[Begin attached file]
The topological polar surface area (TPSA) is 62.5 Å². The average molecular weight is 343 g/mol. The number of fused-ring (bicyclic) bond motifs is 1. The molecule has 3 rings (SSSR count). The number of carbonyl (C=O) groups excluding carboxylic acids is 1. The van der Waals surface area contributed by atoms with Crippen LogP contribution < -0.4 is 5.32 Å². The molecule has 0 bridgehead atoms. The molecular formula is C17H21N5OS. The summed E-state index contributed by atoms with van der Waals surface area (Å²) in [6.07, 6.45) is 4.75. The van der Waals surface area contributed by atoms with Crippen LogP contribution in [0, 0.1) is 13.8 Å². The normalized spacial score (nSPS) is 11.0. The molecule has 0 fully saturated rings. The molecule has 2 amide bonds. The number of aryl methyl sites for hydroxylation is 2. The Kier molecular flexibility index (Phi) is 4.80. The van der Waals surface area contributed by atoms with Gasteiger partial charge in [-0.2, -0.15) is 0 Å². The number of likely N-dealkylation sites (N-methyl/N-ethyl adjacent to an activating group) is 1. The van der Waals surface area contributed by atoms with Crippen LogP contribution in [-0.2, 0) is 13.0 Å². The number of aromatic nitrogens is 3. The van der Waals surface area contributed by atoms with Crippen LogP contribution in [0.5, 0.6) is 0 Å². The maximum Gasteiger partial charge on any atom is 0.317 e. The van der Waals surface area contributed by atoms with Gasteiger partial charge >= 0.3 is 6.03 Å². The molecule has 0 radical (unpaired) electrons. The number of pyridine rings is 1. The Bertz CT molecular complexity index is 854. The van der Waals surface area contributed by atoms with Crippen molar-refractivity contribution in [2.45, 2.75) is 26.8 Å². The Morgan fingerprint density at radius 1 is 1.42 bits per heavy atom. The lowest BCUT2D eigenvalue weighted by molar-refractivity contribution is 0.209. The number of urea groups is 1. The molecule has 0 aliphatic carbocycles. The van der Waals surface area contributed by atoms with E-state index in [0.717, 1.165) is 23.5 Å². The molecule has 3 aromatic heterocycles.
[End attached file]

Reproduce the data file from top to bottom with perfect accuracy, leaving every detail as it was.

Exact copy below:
The topological polar surface area (TPSA) is 62.5 Å². The average molecular weight is 343 g/mol. The number of fused-ring (bicyclic) bond motifs is 1. The molecule has 3 rings (SSSR count). The number of carbonyl (C=O) groups excluding carboxylic acids is 1. The van der Waals surface area contributed by atoms with Crippen LogP contribution < -0.4 is 5.32 Å². The molecule has 0 bridgehead atoms. The molecular formula is C17H21N5OS. The summed E-state index contributed by atoms with van der Waals surface area (Å²) in [6.07, 6.45) is 4.75. The van der Waals surface area contributed by atoms with Crippen LogP contribution in [0, 0.1) is 13.8 Å². The normalized spacial score (nSPS) is 11.0. The molecule has 0 fully saturated rings. The molecule has 2 amide bonds. The number of aryl methyl sites for hydroxylation is 2. The Kier molecular flexibility index (Phi) is 4.80. The van der Waals surface area contributed by atoms with Gasteiger partial charge in [-0.2, -0.15) is 0 Å². The number of likely N-dealkylation sites (N-methyl/N-ethyl adjacent to an activating group) is 1. The van der Waals surface area contributed by atoms with Crippen LogP contribution in [-0.2, 0) is 13.0 Å². The number of aromatic nitrogens is 3. The van der Waals surface area contributed by atoms with Crippen LogP contribution in [0.5, 0.6) is 0 Å². The maximum Gasteiger partial charge on any atom is 0.317 e. The van der Waals surface area contributed by atoms with Gasteiger partial charge >= 0.3 is 6.03 Å². The molecule has 0 radical (unpaired) electrons. The number of pyridine rings is 1. The Bertz CT molecular complexity index is 854. The van der Waals surface area contributed by atoms with Crippen molar-refractivity contribution in [2.45, 2.75) is 26.8 Å². The Morgan fingerprint density at radius 1 is 1.42 bits per heavy atom. The lowest BCUT2D eigenvalue weighted by molar-refractivity contribution is 0.209. The number of urea groups is 1. The molecule has 0 aliphatic carbocycles. The van der Waals surface area contributed by atoms with E-state index in [0.717, 1.165) is 23.5 Å². The molecule has 3 aromatic heterocycles.